This report includes changes to the definition of permanent establishment in the OECD Model Tax Convention that will address strategies used to avoid having a taxable presence in a country under tax treaties. These changes will ensure that where the activities that an intermediary exercises in a country are intended to result in the regular conclusion of contracts to be performed by a foreign enterprise, that enterprise will be considered to have a taxable presence in that country unless the intermediary is performing these activities in the course of an independent business. The changes will also restrict the application of a number of exceptions to the definition of permanent establishment to activities that are preparatory or auxiliary nature and will ensure that it is not possible to take advantage of these exceptions by the fragmentation of a cohesive operating business into several small operations; they will also address situations where the exception applicable to construction sites is circumvented through the splitting-up contracts between closely related enterprises.
Read all the OECD reports related to the base erosion and profit shifting project.
This publication is concerned with all policies that directly support the production or consumption of fossil fuels in OECD countries and in a selection of partner economies. It provides a useful complement to the online OECD database that identifies and estimates direct budgetary transfers and tax expenditures benefitting fossil fuels, and from which it derives summary results and indicators on support to fossil fuels, as well as policy recommendations.
This report emphasises the problems that fossil-fuel subsidies cause in the context of broader policy efforts for mitigating greenhouse-gas emissions, and reviews the various reform initiatives that have already been taken at the international level (G-20, APEC, etc.). In addition, it presents the coverage, method and data sources used for constructing the online database, and further discusses caveats and data interpretation.
This report uses survey data to analyse the levels of co-operation between the authorities combatting serious financial crimes such as tax crimes, bribery corruption, money laundering and terrorism financing. More specifically, it assesses various models for the sharing of Suspicious Transaction Reports by the Financial Intelligence Unit with the tax administration, both for criminal and civil purposes.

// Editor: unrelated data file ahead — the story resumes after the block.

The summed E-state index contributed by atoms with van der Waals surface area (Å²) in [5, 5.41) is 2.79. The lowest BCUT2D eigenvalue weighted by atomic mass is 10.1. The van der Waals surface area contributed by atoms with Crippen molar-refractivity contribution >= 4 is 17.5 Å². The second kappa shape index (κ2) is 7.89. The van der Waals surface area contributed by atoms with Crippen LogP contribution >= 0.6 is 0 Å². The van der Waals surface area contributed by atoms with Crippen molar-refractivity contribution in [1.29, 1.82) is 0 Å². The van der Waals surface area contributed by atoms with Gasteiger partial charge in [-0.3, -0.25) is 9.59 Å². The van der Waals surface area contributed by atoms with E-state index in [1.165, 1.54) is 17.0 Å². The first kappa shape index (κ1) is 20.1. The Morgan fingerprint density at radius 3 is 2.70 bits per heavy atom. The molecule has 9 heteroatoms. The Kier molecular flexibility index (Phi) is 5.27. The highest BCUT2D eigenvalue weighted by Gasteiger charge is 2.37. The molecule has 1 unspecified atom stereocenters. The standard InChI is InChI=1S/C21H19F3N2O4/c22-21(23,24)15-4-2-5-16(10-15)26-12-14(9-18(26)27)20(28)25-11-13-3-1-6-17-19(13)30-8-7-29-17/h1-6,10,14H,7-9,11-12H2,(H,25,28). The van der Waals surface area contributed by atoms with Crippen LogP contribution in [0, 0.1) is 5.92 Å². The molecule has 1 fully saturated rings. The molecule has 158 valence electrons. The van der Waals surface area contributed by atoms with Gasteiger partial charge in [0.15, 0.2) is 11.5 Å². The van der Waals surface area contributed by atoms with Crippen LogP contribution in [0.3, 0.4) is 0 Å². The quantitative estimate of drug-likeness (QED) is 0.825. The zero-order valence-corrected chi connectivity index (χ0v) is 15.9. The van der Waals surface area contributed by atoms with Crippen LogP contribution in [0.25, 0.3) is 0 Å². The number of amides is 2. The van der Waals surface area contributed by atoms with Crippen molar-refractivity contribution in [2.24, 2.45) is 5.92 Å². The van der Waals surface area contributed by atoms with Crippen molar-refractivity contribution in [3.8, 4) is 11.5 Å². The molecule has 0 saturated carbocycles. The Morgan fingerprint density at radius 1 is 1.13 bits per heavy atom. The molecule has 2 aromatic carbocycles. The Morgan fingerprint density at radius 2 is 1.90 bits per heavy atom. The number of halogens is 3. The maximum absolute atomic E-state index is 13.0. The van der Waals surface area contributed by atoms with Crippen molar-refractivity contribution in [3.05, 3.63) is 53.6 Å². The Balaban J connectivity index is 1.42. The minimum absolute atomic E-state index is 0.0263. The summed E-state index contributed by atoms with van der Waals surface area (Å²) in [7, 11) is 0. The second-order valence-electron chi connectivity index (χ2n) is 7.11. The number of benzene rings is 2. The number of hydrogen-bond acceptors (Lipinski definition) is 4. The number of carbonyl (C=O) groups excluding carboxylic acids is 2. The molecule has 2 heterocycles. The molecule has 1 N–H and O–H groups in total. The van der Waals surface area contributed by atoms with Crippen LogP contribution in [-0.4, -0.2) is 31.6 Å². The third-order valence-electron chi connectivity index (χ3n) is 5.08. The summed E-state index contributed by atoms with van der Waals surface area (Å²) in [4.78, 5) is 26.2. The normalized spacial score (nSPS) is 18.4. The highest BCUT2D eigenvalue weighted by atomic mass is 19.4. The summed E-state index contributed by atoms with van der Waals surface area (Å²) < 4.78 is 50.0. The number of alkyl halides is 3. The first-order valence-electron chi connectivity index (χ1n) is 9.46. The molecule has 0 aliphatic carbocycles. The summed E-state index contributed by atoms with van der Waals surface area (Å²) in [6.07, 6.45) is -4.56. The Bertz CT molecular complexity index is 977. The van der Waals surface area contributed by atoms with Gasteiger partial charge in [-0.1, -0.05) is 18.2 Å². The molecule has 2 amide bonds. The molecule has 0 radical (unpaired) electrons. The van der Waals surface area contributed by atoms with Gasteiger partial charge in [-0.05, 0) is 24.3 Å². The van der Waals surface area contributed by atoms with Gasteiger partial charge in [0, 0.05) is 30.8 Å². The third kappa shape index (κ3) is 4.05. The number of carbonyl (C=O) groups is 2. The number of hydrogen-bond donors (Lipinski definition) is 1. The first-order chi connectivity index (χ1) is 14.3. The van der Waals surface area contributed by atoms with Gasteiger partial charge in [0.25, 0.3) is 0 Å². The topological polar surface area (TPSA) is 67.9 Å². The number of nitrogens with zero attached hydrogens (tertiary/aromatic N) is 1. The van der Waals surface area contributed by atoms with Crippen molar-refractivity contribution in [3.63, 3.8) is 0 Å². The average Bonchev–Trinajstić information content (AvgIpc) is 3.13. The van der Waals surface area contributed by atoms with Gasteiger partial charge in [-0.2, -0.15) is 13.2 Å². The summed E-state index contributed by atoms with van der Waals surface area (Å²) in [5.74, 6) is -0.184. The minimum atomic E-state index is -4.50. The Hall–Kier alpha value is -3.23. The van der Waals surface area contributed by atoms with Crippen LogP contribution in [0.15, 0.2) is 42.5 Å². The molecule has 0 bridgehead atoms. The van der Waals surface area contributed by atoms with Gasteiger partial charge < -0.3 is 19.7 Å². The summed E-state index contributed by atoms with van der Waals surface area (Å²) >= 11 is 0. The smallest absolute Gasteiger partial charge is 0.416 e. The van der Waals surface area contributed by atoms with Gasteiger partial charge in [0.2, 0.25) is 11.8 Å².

Small and medium sized enterprises (SMEs) are important for their contribution to employment, innovation, economic growth and diversity. This report examines the tax treatment of SMEs, the case for SME preferences, and the use of tax preferences and simplification measures for SMEs in thirty-nine OECD and G20 countries. It finds that many of the tax systems examined provide incentives to incorporate and to distribute income in certain types of capital form. Ideally, taxes should be neutral with regard to the business decisions of SMEs, including decisions related to their creation, form and growth. However, certain features of the tax system may disproportionately affect SMEs, for example, the asymmetric treatment of profits and losses, a bias toward debt over corporate equity, and the higher fixed costs of tax and regulatory compliance for small businesses. This report recommends that measures designed to address these concerns be carefully targeted to affected firms and seek to avoid introducing further distortions and complexity.